Note: Please excuse the bit of vulgarity in my title as I could not find no better way to express what Senator Schumer has done.
Subtitle: Schumer Causes one of the Biggest Bank Failures in History”
In a written statement, the Office of Thrift Supervision, which regulated IndyMac, said “the immediate cause” of the failure was statements made by Sen. Charles Schumer, a New York Democrat. Mr. Schumer in late June publicly raised concerns about the bank’s solvency.
“Although this institution was already in distress, I am troubled by any interference in the regulatory process,” said OTS Director John Reich.
John D. Hawke, the U.S. comptroller of the currency (regulator of national banks) from 1998 to 2004, had more pointed words for Schumer in a story in the American Banker newspaper today.
“If Schumer continues to go public with letters raising questions about the condition of individual institutions, he will cause havoc in the banking system,” Hawke said.
“Leaking his IndyMac letter to the press was reckless and grossly irresponsible. I don’t see how he can be trusted with confidential information in the future. What this incredibly stupid conduct does is put at risk the willingness of regulators to share any information with the [congressional] oversight committees. After this, you’d be crazy to share information with Schumer.”
SideBear: I have spent the last 24 hours researching the failure of the financial institution known as IndyMac Bancorp which was seized Friday by federal regulators, in the third-largest bank failure in U.S. history. (And by no means does 24 hours worth of research makes me an expert on this crises). But here is what I do know…
IndyMac was set up by Countrywide in 1985, but the two companies severed ties in 1997 and became direct competitors. The company’s name stands for Independent National Mortgage. It was created to specialize in jumbo mortgages — those that are too big to be sold to government-backed Fannie Mae and Freddie Mac. In 1997, under the direction of Chief Executive Michael Perry, a protege of Countrywide chief Angelo Mozilo, IndyMac set off on its own.
Countrywide Financial Corp., at one time the nation’s largest mortgage lender, saw its stock price plunge this year and was forced to sell itself to Bank of America Corp. at a firesale price.
Indymac was founded as a passive mortgage real estate investment trust REIT in 1985. It is a holding company for IndyMac Bank, F.S.B., a thrift/mortgage bank. Indymac Bank, operating as a hybrid thrift/mortgage banker, provides cost-efficient financing for the acquisition, development, and improvement of single-family homes. Indymac also provides financing secured by single-family homes and other banking products to facilitate consumer’s personal financial goals.
Translation: IndyMac holds some 32 billion dollars worth of subprime loans and their underwriting policies can best be describe as loose.
What I found is not only disturbing, it is a mindboggling contrived manipulation of financial markets created and mandated by Congress. IndyMac is only the tip of the iceberg.
Several decades ago or more Congress created two Monster Size federal agencies known as Fannie Mae and Freddie Mac. These agencies where created to buy mortgages from mortgage lenders with the intent to infuse cash into the system whereby mortgage lenders could write more loans. This is known as the secondary mortgage market.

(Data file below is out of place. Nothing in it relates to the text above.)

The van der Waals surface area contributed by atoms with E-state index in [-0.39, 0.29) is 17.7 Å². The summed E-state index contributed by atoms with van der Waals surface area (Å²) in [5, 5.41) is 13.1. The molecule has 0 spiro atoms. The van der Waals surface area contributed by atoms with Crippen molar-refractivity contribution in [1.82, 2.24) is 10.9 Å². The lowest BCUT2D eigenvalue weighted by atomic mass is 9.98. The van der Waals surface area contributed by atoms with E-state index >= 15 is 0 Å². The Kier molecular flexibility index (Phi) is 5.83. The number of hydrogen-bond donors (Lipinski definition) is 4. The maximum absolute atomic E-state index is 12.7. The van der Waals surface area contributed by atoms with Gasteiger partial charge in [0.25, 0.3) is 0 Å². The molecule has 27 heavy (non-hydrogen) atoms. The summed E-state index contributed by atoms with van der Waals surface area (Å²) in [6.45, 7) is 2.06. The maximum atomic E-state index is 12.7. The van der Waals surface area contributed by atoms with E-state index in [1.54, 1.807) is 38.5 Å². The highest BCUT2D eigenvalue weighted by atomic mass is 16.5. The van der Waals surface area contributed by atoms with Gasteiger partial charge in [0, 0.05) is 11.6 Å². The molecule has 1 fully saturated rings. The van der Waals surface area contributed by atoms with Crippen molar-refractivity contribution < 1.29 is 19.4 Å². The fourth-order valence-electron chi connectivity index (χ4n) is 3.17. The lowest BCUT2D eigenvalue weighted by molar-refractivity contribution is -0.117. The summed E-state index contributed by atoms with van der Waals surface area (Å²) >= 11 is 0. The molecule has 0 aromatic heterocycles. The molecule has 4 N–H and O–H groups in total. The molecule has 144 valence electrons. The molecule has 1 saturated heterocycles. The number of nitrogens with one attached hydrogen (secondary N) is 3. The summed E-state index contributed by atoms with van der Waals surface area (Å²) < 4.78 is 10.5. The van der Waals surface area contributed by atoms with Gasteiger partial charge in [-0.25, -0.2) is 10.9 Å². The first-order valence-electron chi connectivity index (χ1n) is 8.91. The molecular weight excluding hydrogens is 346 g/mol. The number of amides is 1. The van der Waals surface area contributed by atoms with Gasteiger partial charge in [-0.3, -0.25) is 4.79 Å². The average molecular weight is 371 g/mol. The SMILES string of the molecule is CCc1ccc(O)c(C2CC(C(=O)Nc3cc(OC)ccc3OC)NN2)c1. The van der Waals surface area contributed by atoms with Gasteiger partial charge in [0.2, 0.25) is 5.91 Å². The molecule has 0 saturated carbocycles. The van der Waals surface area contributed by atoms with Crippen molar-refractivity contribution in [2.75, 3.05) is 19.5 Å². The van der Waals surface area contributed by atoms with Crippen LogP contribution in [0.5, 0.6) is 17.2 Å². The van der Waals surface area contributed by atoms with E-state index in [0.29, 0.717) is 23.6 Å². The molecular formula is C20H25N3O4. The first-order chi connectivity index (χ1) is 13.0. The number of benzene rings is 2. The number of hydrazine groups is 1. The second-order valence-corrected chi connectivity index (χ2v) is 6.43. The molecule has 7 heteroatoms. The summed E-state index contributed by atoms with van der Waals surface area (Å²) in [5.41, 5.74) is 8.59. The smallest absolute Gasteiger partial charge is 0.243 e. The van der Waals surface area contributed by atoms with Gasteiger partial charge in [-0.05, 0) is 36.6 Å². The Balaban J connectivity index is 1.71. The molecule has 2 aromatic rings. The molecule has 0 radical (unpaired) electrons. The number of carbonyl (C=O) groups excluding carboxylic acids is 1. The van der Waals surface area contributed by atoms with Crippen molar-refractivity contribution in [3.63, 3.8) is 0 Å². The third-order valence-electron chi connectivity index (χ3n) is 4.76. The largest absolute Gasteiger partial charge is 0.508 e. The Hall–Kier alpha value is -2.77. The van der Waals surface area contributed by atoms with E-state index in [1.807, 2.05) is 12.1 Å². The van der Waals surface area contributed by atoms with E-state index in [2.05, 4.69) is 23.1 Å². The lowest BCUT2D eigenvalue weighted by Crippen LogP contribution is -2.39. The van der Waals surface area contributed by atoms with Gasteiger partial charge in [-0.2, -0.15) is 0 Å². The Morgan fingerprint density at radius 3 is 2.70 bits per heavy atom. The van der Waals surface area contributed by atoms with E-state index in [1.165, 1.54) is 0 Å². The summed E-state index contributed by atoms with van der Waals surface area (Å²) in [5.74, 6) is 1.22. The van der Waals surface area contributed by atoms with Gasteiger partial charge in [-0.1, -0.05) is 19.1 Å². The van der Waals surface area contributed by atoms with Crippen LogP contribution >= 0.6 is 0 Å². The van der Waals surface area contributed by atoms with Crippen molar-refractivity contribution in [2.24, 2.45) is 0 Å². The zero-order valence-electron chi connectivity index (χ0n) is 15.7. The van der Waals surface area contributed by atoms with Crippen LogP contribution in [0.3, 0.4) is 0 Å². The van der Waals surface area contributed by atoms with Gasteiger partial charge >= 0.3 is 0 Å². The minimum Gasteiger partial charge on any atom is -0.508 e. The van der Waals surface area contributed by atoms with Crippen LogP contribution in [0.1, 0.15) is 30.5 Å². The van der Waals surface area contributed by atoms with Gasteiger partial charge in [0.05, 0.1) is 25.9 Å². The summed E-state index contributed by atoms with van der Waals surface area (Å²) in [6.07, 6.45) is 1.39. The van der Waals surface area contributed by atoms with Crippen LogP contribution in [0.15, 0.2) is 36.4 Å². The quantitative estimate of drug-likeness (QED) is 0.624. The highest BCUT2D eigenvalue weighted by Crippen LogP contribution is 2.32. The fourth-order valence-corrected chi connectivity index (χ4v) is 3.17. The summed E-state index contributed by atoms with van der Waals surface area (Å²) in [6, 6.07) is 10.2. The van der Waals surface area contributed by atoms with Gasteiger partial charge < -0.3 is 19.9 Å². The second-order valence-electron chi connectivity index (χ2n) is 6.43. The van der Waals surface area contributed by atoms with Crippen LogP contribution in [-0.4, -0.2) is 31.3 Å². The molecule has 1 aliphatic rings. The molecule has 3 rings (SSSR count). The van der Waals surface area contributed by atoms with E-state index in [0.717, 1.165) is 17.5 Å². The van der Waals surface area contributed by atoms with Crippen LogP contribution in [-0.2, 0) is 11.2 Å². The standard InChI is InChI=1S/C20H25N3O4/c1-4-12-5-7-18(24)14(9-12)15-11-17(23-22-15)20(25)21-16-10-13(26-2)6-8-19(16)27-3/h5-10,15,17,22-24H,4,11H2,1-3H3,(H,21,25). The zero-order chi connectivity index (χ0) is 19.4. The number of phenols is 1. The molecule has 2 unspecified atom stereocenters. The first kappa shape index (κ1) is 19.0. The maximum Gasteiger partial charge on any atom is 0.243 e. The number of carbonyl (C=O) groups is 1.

Today Fannie and Freddie are one on largest holding companies in the world as their mortgage portfolio is about FIVE TRILLION DOLLARS. (That’s with a “T”) And to put this into prospective, the total mortgage debt for residential units in the United States is $12 trillion dollars. So what you have is big government controlling almost half of mortgage lending industry in this country.
Pardon a dumb question on my part, just when did Uncle Sam NATIONALIZE the mortgage lending business?
Here is where it gets convoluted - Fannie and Freddie are owned by independent shareholders and their shares are backed by Mortgage Backed Securities but there is also an implied Federal Government backing of the credit.
And here is where it gets contrived and downright deceitful – In an effort to hide its financial shenanigans Congress exempted Freddie and Fannie from “oversight” by Federal Banking Regulators and the normal filings that private financial institution must provide to regulators.
And if you are wondering why Freddie and Fannie get special treatment from Congress? Congress gets massive campaign donations from them.
And then there is this Evil Web of Corruption – Besides the many Countrywide’s “Friends of Angelo” who got bargain basement rates on loans which includes James Johnson, a longtime Democratic Party power and an adviser to Sen. Barack Obama’s campaign, Senators Christopher Dodd, Democrat from Connecticut and chairman of the Banking Committee, and Kent Conrad, Democrat from North Dakota, chairman of the Budget Committee, former Secretary of Housing and Urban Development Alphonso Jackson, former Secretary of Health and Human Services Donna Shalala, and former U.N. ambassador and assistant Secretary of State Richard Holbrooke.
And we also have Former Fannie Mae CEO Franklin Raines and onetime Clinton administration budget director appeared before a House subcommittee in 2004 to address allegations that he and his finance team had “cooked the mortgage giant’s books.”
The subcommittee collared Raines after Fannie Mae’s regulator, the Office of Federal Housing Enterprise Oversight (or OFHEO), published a 211-page diatribe citing a litany of sins: “pervasive and willful” earnings manipulation, lax controls, perverse incentives, unjust bonuses.
Fannie is now, by one measure, the fourth-largest company in the country. It is also a “government-sponsored enterprise,” and, as such, enjoys special privileges that most companies don’t have. Fannie doesn’t help matters by paying its executives fat bonuses and hiding behind the universal appeal of its mission.
And another dumb question on my part, didn’t we just send the CEO’s of Enron to jail for “cooking the books at Enron?”